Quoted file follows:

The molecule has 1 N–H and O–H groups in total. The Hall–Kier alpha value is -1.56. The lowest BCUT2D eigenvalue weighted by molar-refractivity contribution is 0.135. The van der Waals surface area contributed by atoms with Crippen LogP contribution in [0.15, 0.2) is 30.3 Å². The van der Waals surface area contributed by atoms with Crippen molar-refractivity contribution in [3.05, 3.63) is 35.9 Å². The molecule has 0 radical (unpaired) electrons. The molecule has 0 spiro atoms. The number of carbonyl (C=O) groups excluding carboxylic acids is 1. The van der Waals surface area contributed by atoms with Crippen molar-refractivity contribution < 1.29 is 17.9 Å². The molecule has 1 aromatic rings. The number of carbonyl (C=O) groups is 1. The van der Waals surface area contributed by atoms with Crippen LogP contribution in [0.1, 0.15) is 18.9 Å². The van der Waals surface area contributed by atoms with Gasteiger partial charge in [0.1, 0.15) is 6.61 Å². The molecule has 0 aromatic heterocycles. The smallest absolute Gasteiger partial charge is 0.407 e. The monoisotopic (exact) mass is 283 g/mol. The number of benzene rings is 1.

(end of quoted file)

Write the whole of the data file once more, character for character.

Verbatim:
The molecule has 1 N–H and O–H groups in total. The Hall–Kier alpha value is -1.56. The lowest BCUT2D eigenvalue weighted by molar-refractivity contribution is 0.135. The van der Waals surface area contributed by atoms with Crippen LogP contribution in [0.15, 0.2) is 30.3 Å². The van der Waals surface area contributed by atoms with Crippen molar-refractivity contribution in [3.05, 3.63) is 35.9 Å². The molecule has 0 radical (unpaired) electrons. The molecule has 0 spiro atoms. The number of carbonyl (C=O) groups excluding carboxylic acids is 1. The van der Waals surface area contributed by atoms with Crippen molar-refractivity contribution < 1.29 is 17.9 Å². The molecule has 1 aromatic rings. The number of carbonyl (C=O) groups is 1. The van der Waals surface area contributed by atoms with Crippen LogP contribution in [0.1, 0.15) is 18.9 Å². The van der Waals surface area contributed by atoms with Gasteiger partial charge in [0.1, 0.15) is 6.61 Å². The molecule has 0 aromatic heterocycles. The smallest absolute Gasteiger partial charge is 0.407 e. The monoisotopic (exact) mass is 283 g/mol. The number of benzene rings is 1.